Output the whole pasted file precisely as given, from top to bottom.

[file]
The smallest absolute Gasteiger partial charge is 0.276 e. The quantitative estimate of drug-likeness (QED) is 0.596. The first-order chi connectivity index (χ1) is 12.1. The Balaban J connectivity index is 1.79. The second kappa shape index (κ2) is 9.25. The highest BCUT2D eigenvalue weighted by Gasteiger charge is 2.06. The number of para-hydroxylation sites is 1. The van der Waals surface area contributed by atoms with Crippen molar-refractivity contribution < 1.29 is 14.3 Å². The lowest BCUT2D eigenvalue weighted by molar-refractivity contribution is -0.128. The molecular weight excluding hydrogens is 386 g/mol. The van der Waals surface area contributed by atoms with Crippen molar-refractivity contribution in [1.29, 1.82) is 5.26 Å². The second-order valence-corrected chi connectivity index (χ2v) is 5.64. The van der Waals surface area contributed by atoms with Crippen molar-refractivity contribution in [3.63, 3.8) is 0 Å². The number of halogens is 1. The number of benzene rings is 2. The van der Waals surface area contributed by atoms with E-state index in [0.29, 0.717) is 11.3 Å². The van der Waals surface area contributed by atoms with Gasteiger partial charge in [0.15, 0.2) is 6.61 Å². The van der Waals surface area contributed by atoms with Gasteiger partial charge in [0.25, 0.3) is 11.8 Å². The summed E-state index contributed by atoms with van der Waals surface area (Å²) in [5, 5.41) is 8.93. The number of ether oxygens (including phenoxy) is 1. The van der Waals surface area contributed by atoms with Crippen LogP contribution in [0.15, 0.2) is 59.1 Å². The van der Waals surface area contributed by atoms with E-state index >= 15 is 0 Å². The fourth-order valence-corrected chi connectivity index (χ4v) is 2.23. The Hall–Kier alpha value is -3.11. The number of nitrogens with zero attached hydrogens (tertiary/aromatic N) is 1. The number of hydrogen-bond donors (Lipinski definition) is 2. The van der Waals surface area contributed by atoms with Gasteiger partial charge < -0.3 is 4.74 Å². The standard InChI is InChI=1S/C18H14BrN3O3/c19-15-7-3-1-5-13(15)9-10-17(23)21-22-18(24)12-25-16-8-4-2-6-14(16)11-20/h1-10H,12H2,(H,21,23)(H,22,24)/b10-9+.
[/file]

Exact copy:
The smallest absolute Gasteiger partial charge is 0.276 e. The quantitative estimate of drug-likeness (QED) is 0.596. The first-order chi connectivity index (χ1) is 12.1. The Balaban J connectivity index is 1.79. The second kappa shape index (κ2) is 9.25. The highest BCUT2D eigenvalue weighted by Gasteiger charge is 2.06. The number of para-hydroxylation sites is 1. The van der Waals surface area contributed by atoms with Crippen molar-refractivity contribution < 1.29 is 14.3 Å². The lowest BCUT2D eigenvalue weighted by molar-refractivity contribution is -0.128. The molecular weight excluding hydrogens is 386 g/mol. The van der Waals surface area contributed by atoms with Crippen molar-refractivity contribution in [1.29, 1.82) is 5.26 Å². The second-order valence-corrected chi connectivity index (χ2v) is 5.64. The van der Waals surface area contributed by atoms with Crippen molar-refractivity contribution in [3.63, 3.8) is 0 Å². The number of halogens is 1. The number of benzene rings is 2. The van der Waals surface area contributed by atoms with E-state index in [0.29, 0.717) is 11.3 Å². The van der Waals surface area contributed by atoms with Gasteiger partial charge in [0.15, 0.2) is 6.61 Å². The van der Waals surface area contributed by atoms with Gasteiger partial charge in [0.25, 0.3) is 11.8 Å². The summed E-state index contributed by atoms with van der Waals surface area (Å²) in [5, 5.41) is 8.93. The number of ether oxygens (including phenoxy) is 1. The van der Waals surface area contributed by atoms with Crippen LogP contribution in [0.15, 0.2) is 59.1 Å². The van der Waals surface area contributed by atoms with E-state index >= 15 is 0 Å². The fourth-order valence-corrected chi connectivity index (χ4v) is 2.23. The Hall–Kier alpha value is -3.11. The number of nitrogens with zero attached hydrogens (tertiary/aromatic N) is 1. The number of hydrogen-bond donors (Lipinski definition) is 2. The van der Waals surface area contributed by atoms with Gasteiger partial charge < -0.3 is 4.74 Å². The standard InChI is InChI=1S/C18H14BrN3O3/c19-15-7-3-1-5-13(15)9-10-17(23)21-22-18(24)12-25-16-8-4-2-6-14(16)11-20/h1-10H,12H2,(H,21,23)(H,22,24)/b10-9+.